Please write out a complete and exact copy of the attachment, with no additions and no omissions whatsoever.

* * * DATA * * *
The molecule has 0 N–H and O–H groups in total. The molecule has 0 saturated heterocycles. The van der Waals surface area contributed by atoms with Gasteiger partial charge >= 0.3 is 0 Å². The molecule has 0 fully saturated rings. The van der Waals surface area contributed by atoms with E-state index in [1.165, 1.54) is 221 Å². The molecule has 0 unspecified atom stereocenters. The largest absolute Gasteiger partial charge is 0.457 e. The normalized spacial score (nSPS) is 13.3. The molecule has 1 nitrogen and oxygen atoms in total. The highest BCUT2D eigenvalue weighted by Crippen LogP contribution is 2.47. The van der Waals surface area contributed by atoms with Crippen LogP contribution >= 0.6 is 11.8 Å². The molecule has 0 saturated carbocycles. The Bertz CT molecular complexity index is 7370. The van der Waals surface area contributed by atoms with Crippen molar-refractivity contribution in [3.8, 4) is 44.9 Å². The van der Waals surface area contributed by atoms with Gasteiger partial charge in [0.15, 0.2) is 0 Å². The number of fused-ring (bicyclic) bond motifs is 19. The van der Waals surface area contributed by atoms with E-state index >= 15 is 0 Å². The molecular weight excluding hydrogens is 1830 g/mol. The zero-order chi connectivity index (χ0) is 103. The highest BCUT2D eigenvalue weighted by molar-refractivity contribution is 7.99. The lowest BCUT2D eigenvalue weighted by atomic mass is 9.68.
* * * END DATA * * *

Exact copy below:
The molecule has 0 N–H and O–H groups in total. The molecule has 0 saturated heterocycles. The van der Waals surface area contributed by atoms with Gasteiger partial charge >= 0.3 is 0 Å². The molecule has 0 fully saturated rings. The van der Waals surface area contributed by atoms with E-state index in [1.165, 1.54) is 221 Å². The molecule has 0 unspecified atom stereocenters. The largest absolute Gasteiger partial charge is 0.457 e. The normalized spacial score (nSPS) is 13.3. The molecule has 1 nitrogen and oxygen atoms in total. The highest BCUT2D eigenvalue weighted by Crippen LogP contribution is 2.47. The van der Waals surface area contributed by atoms with Crippen LogP contribution >= 0.6 is 11.8 Å². The molecule has 0 saturated carbocycles. The Bertz CT molecular complexity index is 7370. The van der Waals surface area contributed by atoms with Crippen molar-refractivity contribution in [3.8, 4) is 44.9 Å². The van der Waals surface area contributed by atoms with Gasteiger partial charge in [0.15, 0.2) is 0 Å². The number of fused-ring (bicyclic) bond motifs is 19. The van der Waals surface area contributed by atoms with E-state index >= 15 is 0 Å². The molecular weight excluding hydrogens is 1830 g/mol. The zero-order chi connectivity index (χ0) is 103. The highest BCUT2D eigenvalue weighted by molar-refractivity contribution is 7.99. The lowest BCUT2D eigenvalue weighted by atomic mass is 9.68.